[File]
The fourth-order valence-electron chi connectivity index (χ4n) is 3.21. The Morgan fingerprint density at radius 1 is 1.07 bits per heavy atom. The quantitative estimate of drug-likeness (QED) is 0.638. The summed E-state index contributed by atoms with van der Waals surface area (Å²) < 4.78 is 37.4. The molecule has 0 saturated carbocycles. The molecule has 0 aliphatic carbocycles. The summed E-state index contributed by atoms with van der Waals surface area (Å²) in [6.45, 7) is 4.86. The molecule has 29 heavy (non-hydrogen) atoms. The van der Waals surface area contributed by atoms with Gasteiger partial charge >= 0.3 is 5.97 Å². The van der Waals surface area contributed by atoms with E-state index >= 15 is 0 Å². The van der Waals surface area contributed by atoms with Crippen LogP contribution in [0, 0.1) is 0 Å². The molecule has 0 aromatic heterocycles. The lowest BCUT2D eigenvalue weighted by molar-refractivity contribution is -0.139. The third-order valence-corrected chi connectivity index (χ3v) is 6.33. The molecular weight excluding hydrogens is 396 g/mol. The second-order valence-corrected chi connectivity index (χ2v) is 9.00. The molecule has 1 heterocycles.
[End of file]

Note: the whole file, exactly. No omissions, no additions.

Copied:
The fourth-order valence-electron chi connectivity index (χ4n) is 3.21. The Morgan fingerprint density at radius 1 is 1.07 bits per heavy atom. The quantitative estimate of drug-likeness (QED) is 0.638. The summed E-state index contributed by atoms with van der Waals surface area (Å²) < 4.78 is 37.4. The molecule has 0 saturated carbocycles. The molecule has 0 aliphatic carbocycles. The summed E-state index contributed by atoms with van der Waals surface area (Å²) in [6.45, 7) is 4.86. The molecule has 29 heavy (non-hydrogen) atoms. The van der Waals surface area contributed by atoms with Gasteiger partial charge >= 0.3 is 5.97 Å². The van der Waals surface area contributed by atoms with E-state index >= 15 is 0 Å². The van der Waals surface area contributed by atoms with Crippen LogP contribution in [0, 0.1) is 0 Å². The molecule has 0 aromatic heterocycles. The lowest BCUT2D eigenvalue weighted by molar-refractivity contribution is -0.139. The third-order valence-corrected chi connectivity index (χ3v) is 6.33. The molecular weight excluding hydrogens is 396 g/mol. The second-order valence-corrected chi connectivity index (χ2v) is 9.00. The molecule has 1 heterocycles.